From bustling metropoles like Johannesburg and Cape Town to the Pacific Islands, many of which risk being inundated by rising seas, to New Zealand, Australia and Thailand, people took to the streets to call on governments to take urgent steps to tackle the climate crisis and prevent an environmental catastrophe.
In Cape Town thousands of climate activists, including school children in uniform and officials from the City of Cape Town, marched from Hanover (Keizersgracht) street to Parliament on Friday to protest against the climate crisis.
The protest organised there by Amnesty Ambassador of Conscience Award-winner African Climate Alliance, mirrors a global movement of young people uniting around the #ClimateStrike, led by environmental ambassador Greta Thunberg.
Thunberg, the 16-year-old Swede who inspired the climate strike, tweeted her support to the global action. “Incredible pictures,” she wrote from New York where she will lead the protest. “This is the huge crowd building up in Sydney. Australia (and) is setting the standard!”
Back in Cape Town in overcast weather, a stark comparison from the heat of the previous days, the crowd moved peacefully towards Parliament, picking up litter and chanting:
“Climate Change is not a lie! Do not let our planet die!”
“Climate change affects us badly in Khayelitsha,” said 16-year-old Akhona Noqaazo from Siphamandla High School.
“When it’s raining badly it gets into our homes and our schools,” Akhona told Daily Maverick.
Heads of the African Climate Alliance handed over a memorandum of demands to representatives of the South African government. The demands include:
Phindile Maxiti, mayoral committee member for energy and climate change, addressed the group on behalf of the city, pledging to commit to the demands.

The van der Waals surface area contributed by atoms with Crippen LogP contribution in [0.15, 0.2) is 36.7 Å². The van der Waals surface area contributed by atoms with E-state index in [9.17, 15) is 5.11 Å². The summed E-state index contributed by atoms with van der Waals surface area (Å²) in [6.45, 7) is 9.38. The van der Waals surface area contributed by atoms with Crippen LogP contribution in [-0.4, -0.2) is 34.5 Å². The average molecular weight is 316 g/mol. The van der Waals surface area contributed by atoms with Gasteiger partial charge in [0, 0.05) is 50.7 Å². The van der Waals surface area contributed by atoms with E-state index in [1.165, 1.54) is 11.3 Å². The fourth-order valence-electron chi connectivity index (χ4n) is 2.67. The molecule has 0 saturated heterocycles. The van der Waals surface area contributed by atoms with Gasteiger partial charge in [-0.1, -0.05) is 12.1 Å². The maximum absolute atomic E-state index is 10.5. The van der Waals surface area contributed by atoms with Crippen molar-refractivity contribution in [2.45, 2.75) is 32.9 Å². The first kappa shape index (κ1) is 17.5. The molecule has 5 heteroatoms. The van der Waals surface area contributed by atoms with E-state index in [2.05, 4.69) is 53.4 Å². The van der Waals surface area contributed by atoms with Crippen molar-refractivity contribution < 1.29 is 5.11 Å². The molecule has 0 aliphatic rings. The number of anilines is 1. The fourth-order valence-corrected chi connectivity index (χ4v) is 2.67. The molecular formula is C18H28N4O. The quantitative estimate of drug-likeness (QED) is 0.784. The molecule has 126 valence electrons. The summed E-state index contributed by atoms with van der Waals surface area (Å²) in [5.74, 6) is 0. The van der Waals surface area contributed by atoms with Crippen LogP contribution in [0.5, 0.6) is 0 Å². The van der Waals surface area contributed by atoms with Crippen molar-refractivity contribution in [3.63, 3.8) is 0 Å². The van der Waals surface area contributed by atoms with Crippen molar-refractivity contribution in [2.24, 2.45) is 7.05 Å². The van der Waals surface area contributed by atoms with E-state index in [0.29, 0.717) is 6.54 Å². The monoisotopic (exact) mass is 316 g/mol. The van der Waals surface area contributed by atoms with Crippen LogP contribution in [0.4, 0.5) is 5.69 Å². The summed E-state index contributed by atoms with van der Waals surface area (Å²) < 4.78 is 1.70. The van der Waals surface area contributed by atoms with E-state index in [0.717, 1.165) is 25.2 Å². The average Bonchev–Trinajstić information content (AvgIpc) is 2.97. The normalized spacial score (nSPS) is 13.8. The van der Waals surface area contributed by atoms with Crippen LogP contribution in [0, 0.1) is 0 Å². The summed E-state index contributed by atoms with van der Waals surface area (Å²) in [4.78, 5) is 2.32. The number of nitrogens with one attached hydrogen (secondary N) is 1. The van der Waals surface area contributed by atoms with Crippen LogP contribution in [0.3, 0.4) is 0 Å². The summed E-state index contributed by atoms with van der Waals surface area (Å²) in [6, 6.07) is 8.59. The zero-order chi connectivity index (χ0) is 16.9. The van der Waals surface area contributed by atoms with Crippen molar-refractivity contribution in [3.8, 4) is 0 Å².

“We hear you,” said Maxiti.
The global strike takes place ahead of next week’s United Nations Climate Summit in New York. Cyril Ramaphosa was scheduled to attend the event, but will instead send international relations Minister Naledi Pandor in his place so that the President can “concentrate on critical issues” at home.
Kimber Jacobs from the African Climate Alliance, pleaded with the President “not to condemn us to climate apartheid”.
Ruby Sampson, one of the founders of the African Climate Alliance, reminded the group that Friday was the second time the group had handed over demands to the government.
“We will continue to strike until our demands are met!”
In Johannesburg climate change organisations such as Earthlife Africa, Greenpeace Africa, Extinction Rebellion, Woman for Climate Justice SA, and Green Peace Africa along with school children, parents and concerned citizens blew whistles and sang to get their message across.
“We are here today because we know we have got to build a movement and do that fast. We’ve got to know that while in the north it’s really about short heatwaves and short cold snaps, in the scalding south it’s about long heatwaves, droughts, crop failure, and floods. We need a solidarity between the north and the south. We can’t win this on our own, we need an international movement,” said Rehad Desai, spokesperson for Extinction Rebellion South Africa at the gathering in Johannesburg.